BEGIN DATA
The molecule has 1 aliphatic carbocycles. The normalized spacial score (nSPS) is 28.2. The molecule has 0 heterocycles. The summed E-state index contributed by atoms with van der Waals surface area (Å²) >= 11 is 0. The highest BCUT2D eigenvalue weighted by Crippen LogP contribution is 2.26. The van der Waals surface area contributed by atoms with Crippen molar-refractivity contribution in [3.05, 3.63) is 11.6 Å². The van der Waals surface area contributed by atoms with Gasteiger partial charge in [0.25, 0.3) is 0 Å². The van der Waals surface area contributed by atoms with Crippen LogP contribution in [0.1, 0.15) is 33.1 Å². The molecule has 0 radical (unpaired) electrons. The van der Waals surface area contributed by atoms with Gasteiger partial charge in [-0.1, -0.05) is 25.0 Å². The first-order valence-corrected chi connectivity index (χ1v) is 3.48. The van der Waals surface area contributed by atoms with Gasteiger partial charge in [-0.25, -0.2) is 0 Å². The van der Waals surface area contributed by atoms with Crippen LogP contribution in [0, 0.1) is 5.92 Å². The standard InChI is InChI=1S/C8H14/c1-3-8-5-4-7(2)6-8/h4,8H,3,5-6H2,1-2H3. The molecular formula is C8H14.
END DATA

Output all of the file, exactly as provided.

The molecule has 1 aliphatic carbocycles. The normalized spacial score (nSPS) is 28.2. The molecule has 0 heterocycles. The summed E-state index contributed by atoms with van der Waals surface area (Å²) >= 11 is 0. The highest BCUT2D eigenvalue weighted by Crippen LogP contribution is 2.26. The van der Waals surface area contributed by atoms with Crippen molar-refractivity contribution in [3.05, 3.63) is 11.6 Å². The van der Waals surface area contributed by atoms with Gasteiger partial charge in [0.25, 0.3) is 0 Å². The van der Waals surface area contributed by atoms with Crippen LogP contribution in [0.1, 0.15) is 33.1 Å². The molecule has 0 radical (unpaired) electrons. The van der Waals surface area contributed by atoms with Gasteiger partial charge in [-0.1, -0.05) is 25.0 Å². The first-order valence-corrected chi connectivity index (χ1v) is 3.48. The van der Waals surface area contributed by atoms with Gasteiger partial charge in [-0.25, -0.2) is 0 Å². The van der Waals surface area contributed by atoms with Crippen LogP contribution in [0, 0.1) is 5.92 Å². The standard InChI is InChI=1S/C8H14/c1-3-8-5-4-7(2)6-8/h4,8H,3,5-6H2,1-2H3. The molecular formula is C8H14.